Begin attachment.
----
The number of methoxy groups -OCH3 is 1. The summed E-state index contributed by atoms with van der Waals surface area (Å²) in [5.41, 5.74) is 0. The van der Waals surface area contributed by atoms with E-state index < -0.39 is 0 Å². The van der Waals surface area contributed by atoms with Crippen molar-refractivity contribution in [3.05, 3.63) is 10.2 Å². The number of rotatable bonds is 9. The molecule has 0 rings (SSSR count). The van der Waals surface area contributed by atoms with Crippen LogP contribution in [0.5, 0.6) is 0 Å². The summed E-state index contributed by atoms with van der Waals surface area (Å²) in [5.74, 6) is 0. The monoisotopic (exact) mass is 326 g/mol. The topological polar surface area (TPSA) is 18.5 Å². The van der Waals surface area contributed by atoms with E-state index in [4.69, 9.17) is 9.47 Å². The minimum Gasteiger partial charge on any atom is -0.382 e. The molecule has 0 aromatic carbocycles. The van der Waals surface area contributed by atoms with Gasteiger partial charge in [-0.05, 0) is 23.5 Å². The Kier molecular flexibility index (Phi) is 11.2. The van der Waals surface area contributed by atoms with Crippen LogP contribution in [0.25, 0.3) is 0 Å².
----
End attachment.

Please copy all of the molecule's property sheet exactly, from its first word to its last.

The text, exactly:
The number of methoxy groups -OCH3 is 1. The summed E-state index contributed by atoms with van der Waals surface area (Å²) in [5.41, 5.74) is 0. The van der Waals surface area contributed by atoms with E-state index < -0.39 is 0 Å². The van der Waals surface area contributed by atoms with Crippen molar-refractivity contribution in [3.05, 3.63) is 10.2 Å². The number of rotatable bonds is 9. The molecule has 0 rings (SSSR count). The van der Waals surface area contributed by atoms with Crippen LogP contribution in [0.5, 0.6) is 0 Å². The summed E-state index contributed by atoms with van der Waals surface area (Å²) in [5.74, 6) is 0. The monoisotopic (exact) mass is 326 g/mol. The topological polar surface area (TPSA) is 18.5 Å². The van der Waals surface area contributed by atoms with E-state index in [4.69, 9.17) is 9.47 Å². The minimum Gasteiger partial charge on any atom is -0.382 e. The molecule has 0 aromatic carbocycles. The van der Waals surface area contributed by atoms with Gasteiger partial charge in [-0.05, 0) is 23.5 Å². The Kier molecular flexibility index (Phi) is 11.2. The van der Waals surface area contributed by atoms with Crippen LogP contribution in [0.25, 0.3) is 0 Å².